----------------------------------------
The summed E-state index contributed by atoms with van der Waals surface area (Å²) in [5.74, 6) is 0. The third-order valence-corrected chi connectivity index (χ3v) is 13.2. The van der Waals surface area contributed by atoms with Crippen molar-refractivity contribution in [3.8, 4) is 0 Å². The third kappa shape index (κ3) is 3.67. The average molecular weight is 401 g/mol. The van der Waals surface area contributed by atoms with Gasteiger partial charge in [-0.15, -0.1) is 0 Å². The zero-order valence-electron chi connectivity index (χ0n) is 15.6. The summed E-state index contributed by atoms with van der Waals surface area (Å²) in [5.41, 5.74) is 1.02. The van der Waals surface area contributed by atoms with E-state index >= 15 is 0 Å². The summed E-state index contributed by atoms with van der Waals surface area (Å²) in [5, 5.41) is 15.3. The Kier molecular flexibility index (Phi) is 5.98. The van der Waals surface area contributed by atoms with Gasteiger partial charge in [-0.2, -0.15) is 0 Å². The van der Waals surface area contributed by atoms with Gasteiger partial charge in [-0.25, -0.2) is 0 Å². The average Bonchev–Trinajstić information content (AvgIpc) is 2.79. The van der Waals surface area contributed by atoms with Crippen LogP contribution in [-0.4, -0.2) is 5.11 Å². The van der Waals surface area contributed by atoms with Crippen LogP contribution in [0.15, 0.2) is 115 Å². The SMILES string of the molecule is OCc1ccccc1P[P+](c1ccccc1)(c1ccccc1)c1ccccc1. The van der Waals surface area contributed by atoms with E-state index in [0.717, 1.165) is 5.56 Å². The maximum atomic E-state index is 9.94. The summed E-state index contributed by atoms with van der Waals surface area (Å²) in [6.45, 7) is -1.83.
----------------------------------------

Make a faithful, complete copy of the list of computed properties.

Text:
The summed E-state index contributed by atoms with van der Waals surface area (Å²) in [5.74, 6) is 0. The third-order valence-corrected chi connectivity index (χ3v) is 13.2. The van der Waals surface area contributed by atoms with Crippen molar-refractivity contribution in [3.8, 4) is 0 Å². The third kappa shape index (κ3) is 3.67. The average molecular weight is 401 g/mol. The van der Waals surface area contributed by atoms with Gasteiger partial charge in [-0.15, -0.1) is 0 Å². The zero-order valence-electron chi connectivity index (χ0n) is 15.6. The summed E-state index contributed by atoms with van der Waals surface area (Å²) in [5.41, 5.74) is 1.02. The van der Waals surface area contributed by atoms with E-state index >= 15 is 0 Å². The summed E-state index contributed by atoms with van der Waals surface area (Å²) in [5, 5.41) is 15.3. The Kier molecular flexibility index (Phi) is 5.98. The van der Waals surface area contributed by atoms with Gasteiger partial charge in [-0.2, -0.15) is 0 Å². The van der Waals surface area contributed by atoms with Gasteiger partial charge in [-0.25, -0.2) is 0 Å². The average Bonchev–Trinajstić information content (AvgIpc) is 2.79. The van der Waals surface area contributed by atoms with Crippen LogP contribution in [-0.4, -0.2) is 5.11 Å². The van der Waals surface area contributed by atoms with Crippen LogP contribution in [0.15, 0.2) is 115 Å². The SMILES string of the molecule is OCc1ccccc1P[P+](c1ccccc1)(c1ccccc1)c1ccccc1. The van der Waals surface area contributed by atoms with E-state index in [0.717, 1.165) is 5.56 Å². The maximum atomic E-state index is 9.94. The summed E-state index contributed by atoms with van der Waals surface area (Å²) in [6.45, 7) is -1.83.